The 2024 Tesla Model 3 electric sedan is currently under investigation by Australian regulators due to a potential technical compliance breach.
“The Department of Infrastructure, Transport, Regional Development, Communications and the Arts is aware of concerns regarding the child restraint anchorage points in the 2024 Tesla Model 3 and is looking into this matter,” said Department of Infrastructure, Transport, Regional Development, Communications and the Arts spokesperson.
“Road safety is a top priority of the Australian Government. That is why we have legislated road vehicle standards in place to ensure all road vehicles, both new and used, being provided to the Australian market for the first time meet critical national standards for safety, security and emissions.”
It’s understood the updated version of the Model 3 which recently began being delivered to Australian customers doesn’t have an accessible rear centre top-tether point.
This is despite the updated Tesla Model 3 being certified as a five-seater vehicle according to Australian government approval documents.
Uniquely, Australian Design Rules (ADRs) stipulate any rear seat with a seatbelt must feature a top-tether point for a child seat, though ADR 34 requires it to be more accessible based on the wording.
ADR 34.6.1 states that “clearance shall be provided around each ‘Child Restraint Anchor Fitting’ to allow latching and unlatching, without the use of tools, of the ‘Attaching Clip’ to the ‘Child Restraint Anchor Fitting’ when it is installed in the vehicle”.
The pre-update version of the Tesla Model 3 had a top-tether anchor point for the rear middle seat that could be accessed by a flap on the parcel shelf.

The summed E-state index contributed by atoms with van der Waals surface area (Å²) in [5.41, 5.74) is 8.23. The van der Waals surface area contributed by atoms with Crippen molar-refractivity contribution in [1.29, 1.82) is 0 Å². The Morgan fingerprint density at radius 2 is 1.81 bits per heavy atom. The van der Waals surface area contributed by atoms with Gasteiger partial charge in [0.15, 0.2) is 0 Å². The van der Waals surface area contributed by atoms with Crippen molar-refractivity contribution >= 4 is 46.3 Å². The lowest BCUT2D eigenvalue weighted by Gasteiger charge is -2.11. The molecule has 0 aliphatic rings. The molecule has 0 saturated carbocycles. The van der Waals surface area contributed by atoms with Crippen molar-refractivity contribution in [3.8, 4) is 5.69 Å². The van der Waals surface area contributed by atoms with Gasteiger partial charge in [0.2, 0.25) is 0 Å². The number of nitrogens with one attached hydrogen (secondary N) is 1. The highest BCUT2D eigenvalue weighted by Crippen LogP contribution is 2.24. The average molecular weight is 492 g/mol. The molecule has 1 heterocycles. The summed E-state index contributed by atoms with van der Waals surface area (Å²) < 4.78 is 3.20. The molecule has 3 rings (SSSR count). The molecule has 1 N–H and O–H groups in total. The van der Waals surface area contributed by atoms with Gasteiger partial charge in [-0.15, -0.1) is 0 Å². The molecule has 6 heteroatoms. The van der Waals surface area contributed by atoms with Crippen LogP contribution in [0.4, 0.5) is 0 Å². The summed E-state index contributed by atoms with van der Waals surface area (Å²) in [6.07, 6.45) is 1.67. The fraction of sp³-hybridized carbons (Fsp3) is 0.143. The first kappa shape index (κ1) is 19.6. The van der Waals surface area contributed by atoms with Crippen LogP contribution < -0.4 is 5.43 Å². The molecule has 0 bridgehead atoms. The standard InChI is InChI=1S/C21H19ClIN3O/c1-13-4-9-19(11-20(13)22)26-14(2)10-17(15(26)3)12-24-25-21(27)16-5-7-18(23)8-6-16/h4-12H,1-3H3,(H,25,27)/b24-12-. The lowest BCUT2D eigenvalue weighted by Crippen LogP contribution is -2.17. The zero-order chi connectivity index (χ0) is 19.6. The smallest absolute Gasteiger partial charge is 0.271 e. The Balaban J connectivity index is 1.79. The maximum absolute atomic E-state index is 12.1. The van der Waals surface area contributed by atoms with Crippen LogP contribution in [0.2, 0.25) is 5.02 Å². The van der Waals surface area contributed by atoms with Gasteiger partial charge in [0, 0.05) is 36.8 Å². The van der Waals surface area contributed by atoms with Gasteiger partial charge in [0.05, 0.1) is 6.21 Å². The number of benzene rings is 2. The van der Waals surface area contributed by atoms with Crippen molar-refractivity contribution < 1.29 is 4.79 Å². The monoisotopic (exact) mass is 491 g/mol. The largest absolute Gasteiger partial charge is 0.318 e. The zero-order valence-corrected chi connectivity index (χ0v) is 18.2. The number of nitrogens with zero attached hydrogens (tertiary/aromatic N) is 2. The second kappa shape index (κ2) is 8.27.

It’s understood the updated Tesla Model 3 does still have the rear middle top-tether anchor point but it can’t be accessed as there’s no flap on the parcel shelf.
It’s worth noting the updated Model 3 does have accessible top-tether points, as well as ISOFIX points, on the two outboard rear seats.
We have reached out to Tesla Australia in regard to this situation and will update this story if we hear back.
It’s unclear if Tesla will be forced to enact a stop sale until the problem is rectified, and if it will issue a recall for examples of the updated Model 3 that have already been delivered to Australian customers.
In 2022 the BYD Atto 3 was subject to the same technical compliance issue as its rear middle top-tether point couldn’t be accessed, with carpet on the seat back blocking it.
BYD’s local distributor EVDirect was forced to pause deliveries for several weeks until the problem was resolved. It also recalled already delivered examples to fix the issue.
Another potential option Tesla could enact is removing the rear middle seat belt of the updated Model 3 and reclassifying the electric sedan as a four-seater.